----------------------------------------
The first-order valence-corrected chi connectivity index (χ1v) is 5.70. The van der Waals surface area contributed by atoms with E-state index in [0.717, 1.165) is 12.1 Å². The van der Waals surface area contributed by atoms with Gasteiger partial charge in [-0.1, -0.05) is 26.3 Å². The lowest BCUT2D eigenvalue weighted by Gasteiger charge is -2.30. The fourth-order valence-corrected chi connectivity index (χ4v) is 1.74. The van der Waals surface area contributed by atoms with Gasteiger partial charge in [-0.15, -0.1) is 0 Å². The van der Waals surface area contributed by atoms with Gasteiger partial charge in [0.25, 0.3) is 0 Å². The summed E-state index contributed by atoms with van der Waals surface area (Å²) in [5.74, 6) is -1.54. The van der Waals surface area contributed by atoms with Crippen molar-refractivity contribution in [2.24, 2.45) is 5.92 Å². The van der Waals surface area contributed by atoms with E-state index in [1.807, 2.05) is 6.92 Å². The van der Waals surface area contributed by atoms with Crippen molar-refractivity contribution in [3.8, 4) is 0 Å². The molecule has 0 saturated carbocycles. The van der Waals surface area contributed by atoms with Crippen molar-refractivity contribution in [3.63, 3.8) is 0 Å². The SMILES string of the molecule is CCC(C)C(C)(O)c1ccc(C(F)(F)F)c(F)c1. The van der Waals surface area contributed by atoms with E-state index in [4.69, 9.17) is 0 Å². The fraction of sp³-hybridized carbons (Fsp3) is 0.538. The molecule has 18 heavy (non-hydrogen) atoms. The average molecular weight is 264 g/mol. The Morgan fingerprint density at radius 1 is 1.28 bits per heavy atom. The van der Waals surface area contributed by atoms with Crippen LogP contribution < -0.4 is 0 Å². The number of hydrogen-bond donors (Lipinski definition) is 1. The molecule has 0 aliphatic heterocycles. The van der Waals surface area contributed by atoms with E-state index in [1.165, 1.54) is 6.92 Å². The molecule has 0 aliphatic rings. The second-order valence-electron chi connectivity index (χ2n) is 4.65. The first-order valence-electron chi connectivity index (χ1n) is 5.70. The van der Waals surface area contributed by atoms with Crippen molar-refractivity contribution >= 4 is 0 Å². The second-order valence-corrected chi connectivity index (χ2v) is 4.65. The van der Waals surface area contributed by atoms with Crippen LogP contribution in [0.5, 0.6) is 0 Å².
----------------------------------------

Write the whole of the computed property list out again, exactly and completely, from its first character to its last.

The first-order valence-corrected chi connectivity index (χ1v) is 5.70. The van der Waals surface area contributed by atoms with E-state index in [0.717, 1.165) is 12.1 Å². The van der Waals surface area contributed by atoms with Gasteiger partial charge in [-0.1, -0.05) is 26.3 Å². The lowest BCUT2D eigenvalue weighted by Gasteiger charge is -2.30. The fourth-order valence-corrected chi connectivity index (χ4v) is 1.74. The van der Waals surface area contributed by atoms with Gasteiger partial charge in [-0.15, -0.1) is 0 Å². The van der Waals surface area contributed by atoms with Gasteiger partial charge in [0.25, 0.3) is 0 Å². The summed E-state index contributed by atoms with van der Waals surface area (Å²) in [5.74, 6) is -1.54. The van der Waals surface area contributed by atoms with Crippen molar-refractivity contribution in [2.24, 2.45) is 5.92 Å². The van der Waals surface area contributed by atoms with E-state index in [1.807, 2.05) is 6.92 Å². The van der Waals surface area contributed by atoms with Crippen molar-refractivity contribution in [3.8, 4) is 0 Å². The molecule has 0 saturated carbocycles. The van der Waals surface area contributed by atoms with Crippen molar-refractivity contribution in [3.63, 3.8) is 0 Å². The SMILES string of the molecule is CCC(C)C(C)(O)c1ccc(C(F)(F)F)c(F)c1. The van der Waals surface area contributed by atoms with E-state index in [4.69, 9.17) is 0 Å². The fraction of sp³-hybridized carbons (Fsp3) is 0.538. The molecule has 18 heavy (non-hydrogen) atoms. The average molecular weight is 264 g/mol. The Morgan fingerprint density at radius 1 is 1.28 bits per heavy atom. The van der Waals surface area contributed by atoms with Crippen LogP contribution < -0.4 is 0 Å². The number of hydrogen-bond donors (Lipinski definition) is 1. The molecule has 0 aliphatic heterocycles. The van der Waals surface area contributed by atoms with E-state index in [1.165, 1.54) is 6.92 Å². The molecule has 0 aliphatic rings. The second-order valence-electron chi connectivity index (χ2n) is 4.65. The first-order valence-electron chi connectivity index (χ1n) is 5.70. The van der Waals surface area contributed by atoms with Crippen molar-refractivity contribution >= 4 is 0 Å². The second-order valence-corrected chi connectivity index (χ2v) is 4.65. The van der Waals surface area contributed by atoms with Crippen LogP contribution in [0.5, 0.6) is 0 Å².